The third presidential debate is scheduled for tonight, 9:30 EDT. While the focus of the debate is foreign policy, with the economy being what it is (and also one of Romney's chief attack points), I would expect the debate to turn back to economics and jobs whenever possible. One of the topics, the "Rise of China and Tomorrow's World," has the potential to swing towards the business-side of things, especially on China's artificially deflated currency and the effect it is or is not having on the American economy. For those of you who might need a refresher, here's a quick breakdown of the issue:

Why China's low currency does (or does not) affect your business:
Some foreign countries try to keep the value of their currency low compared to the dollar in order to make their exports cheaper (If the U.S. dollar is worth more, U.S. companies can buy more exports, which in turn generates more wealth and employment for the foreign country.) The "downside," or I guess counter to the benefit of cheaper exports, is that unbalanced world currencies make it difficult for countries with higher-valued cash (such as the U.S.) to compete with their own exports in the world economy. This is where the rhetoric of China "stealing" American jobs comes in, since by artificially keeping its currency low, China undercuts American manufacturing and exports, theoretically contributing to U.S. unemployment in those areas.

So why does this matter to you? Well, China keeping a low currency value would keep the price of your imports low and stable. A higher value could cause any number of things, from nothing (if value rises but remains low compared to the country's manufacturing peers) to a big shift in where most promotional products are manufactured. Manufacturing shifts to other countries, such as India or Honduras, could happen, as could a rebirth of American manufacturing. Your imported product prices might go up, or they might not. American manufacturing could pick up, or it may not. It would depend on how fast currency values equalized, and across what countries. Were American manufacturing and/or exporting to significantly pick up, it would mean lower unemployment, theoretically helpful to your business across-the-board.

It's worth noting that some sources, such as the Financial Times and the Washington Post, claim that China's currency manipulation has dropped off and is beginning to correct itself, making it a practical non-issue for the U.S. Others, like the New York Times, state that while China's currency situation under Obama has improved, said improvement has recently halted as China's economy slows down.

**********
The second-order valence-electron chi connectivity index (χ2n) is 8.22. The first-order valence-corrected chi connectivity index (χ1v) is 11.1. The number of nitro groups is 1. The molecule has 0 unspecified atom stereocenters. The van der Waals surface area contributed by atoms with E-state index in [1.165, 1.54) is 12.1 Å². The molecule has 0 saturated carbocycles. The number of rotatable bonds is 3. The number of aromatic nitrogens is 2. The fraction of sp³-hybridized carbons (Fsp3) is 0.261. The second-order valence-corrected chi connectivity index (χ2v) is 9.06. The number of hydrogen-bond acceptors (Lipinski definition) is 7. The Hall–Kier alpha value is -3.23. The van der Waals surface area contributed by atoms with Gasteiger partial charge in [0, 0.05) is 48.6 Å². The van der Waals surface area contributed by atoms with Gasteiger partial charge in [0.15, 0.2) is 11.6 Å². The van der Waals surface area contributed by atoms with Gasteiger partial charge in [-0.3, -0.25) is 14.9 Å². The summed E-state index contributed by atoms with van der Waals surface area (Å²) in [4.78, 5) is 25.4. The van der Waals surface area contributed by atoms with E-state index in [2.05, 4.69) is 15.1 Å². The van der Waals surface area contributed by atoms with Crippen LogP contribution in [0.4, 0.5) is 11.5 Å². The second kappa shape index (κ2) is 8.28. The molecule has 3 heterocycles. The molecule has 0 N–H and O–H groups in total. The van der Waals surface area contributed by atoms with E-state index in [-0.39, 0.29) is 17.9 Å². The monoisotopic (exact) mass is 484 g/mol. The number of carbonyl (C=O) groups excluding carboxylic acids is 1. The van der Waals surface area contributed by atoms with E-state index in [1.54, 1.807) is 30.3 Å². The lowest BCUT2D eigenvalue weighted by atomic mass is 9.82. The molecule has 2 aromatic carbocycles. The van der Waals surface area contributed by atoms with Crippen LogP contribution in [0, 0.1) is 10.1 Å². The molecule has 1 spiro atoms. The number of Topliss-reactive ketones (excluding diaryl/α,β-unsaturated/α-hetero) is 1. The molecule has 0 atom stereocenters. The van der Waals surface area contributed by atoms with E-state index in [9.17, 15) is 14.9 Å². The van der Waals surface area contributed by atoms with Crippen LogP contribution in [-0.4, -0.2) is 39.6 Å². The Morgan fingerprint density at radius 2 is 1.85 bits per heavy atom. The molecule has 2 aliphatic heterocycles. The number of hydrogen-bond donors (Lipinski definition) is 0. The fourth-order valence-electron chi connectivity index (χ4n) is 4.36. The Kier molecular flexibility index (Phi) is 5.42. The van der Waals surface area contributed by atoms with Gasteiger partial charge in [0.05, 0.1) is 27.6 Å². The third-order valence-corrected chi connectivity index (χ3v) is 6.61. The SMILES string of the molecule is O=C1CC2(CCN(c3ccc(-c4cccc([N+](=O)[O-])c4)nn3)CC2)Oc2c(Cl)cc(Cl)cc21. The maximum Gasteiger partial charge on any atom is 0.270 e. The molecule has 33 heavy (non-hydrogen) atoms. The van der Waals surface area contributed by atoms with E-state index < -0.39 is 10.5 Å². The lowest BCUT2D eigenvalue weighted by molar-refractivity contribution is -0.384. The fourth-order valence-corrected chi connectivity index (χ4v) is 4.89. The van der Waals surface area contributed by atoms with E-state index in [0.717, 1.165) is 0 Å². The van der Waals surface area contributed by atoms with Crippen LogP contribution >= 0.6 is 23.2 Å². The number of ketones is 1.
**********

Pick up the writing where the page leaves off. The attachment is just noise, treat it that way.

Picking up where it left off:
Where the candidates stand: Romney appears the more aggressive of the two candidates on China's currency manipulation. As quoted in the New York Times:

"On Day 1, I will label China a currency manipulator, which will allow me as president to be able to put in place, if necessary, tariffs where I believe that they are taking unfair advantage of our manufacturers," he said.

Tariffs could counteract the advantage China's has been gaining from its low currency, but are also not necessarily a perfect solution. China could create counter-tariffs on American exports to China. According to the Financial Times, American exports to China account for about $108 billion in American goods and services, 800,000 jobs and have grown by 541 percent over the last 10 years. Tariffs on China would also not prevent other countries from artificially deflating their currency and simply shifting the low-cost manufacturing problem to a different location.

The New York Times reports that under Obama, the value of China's renminbi has grown at least 8.5 percent, to a value of 15.9 cents compared to the U.S. dollar. Obama does have some tariffs on China-made goods, such as solar panels, though overall he does not seem to favor protective tariffs, inside opting to adjust exchange rates based on inflation at the consumer level between the two countries.

Beyond the issues of currency and tariffs, I don't see a lot of opportunities for the debate to head toward business (beyond the classic political move of "answer a question with something totally unrelated to just shift the conversation toward that anyway"). I suppose oil prices and defense spending could always come up, which are both issues that can impact the promotional industry (oil being needed for shipping and plastics, defense companies like Lockheed Martin being I assume meaningful purchasers of promotional products), but I don't really know enough about those topics to comment intelligently, so I'm just not going to say anything. (I don't expect either of those topics to come up in any depth, so the point is probably moot anyway.)

Happy debate-watching everyone, thanks for reading, and see you all next week!

Like my blog? Why not follow PM on Twitter or Facebook (or just me on RSS or LinkedIn) so you never miss a post? Thanks!

MONDAY MIKE FACT: I like to clean while listening to the debates. I think it's because it keeps my stress down while I listen to 1 ½ hours of arguing.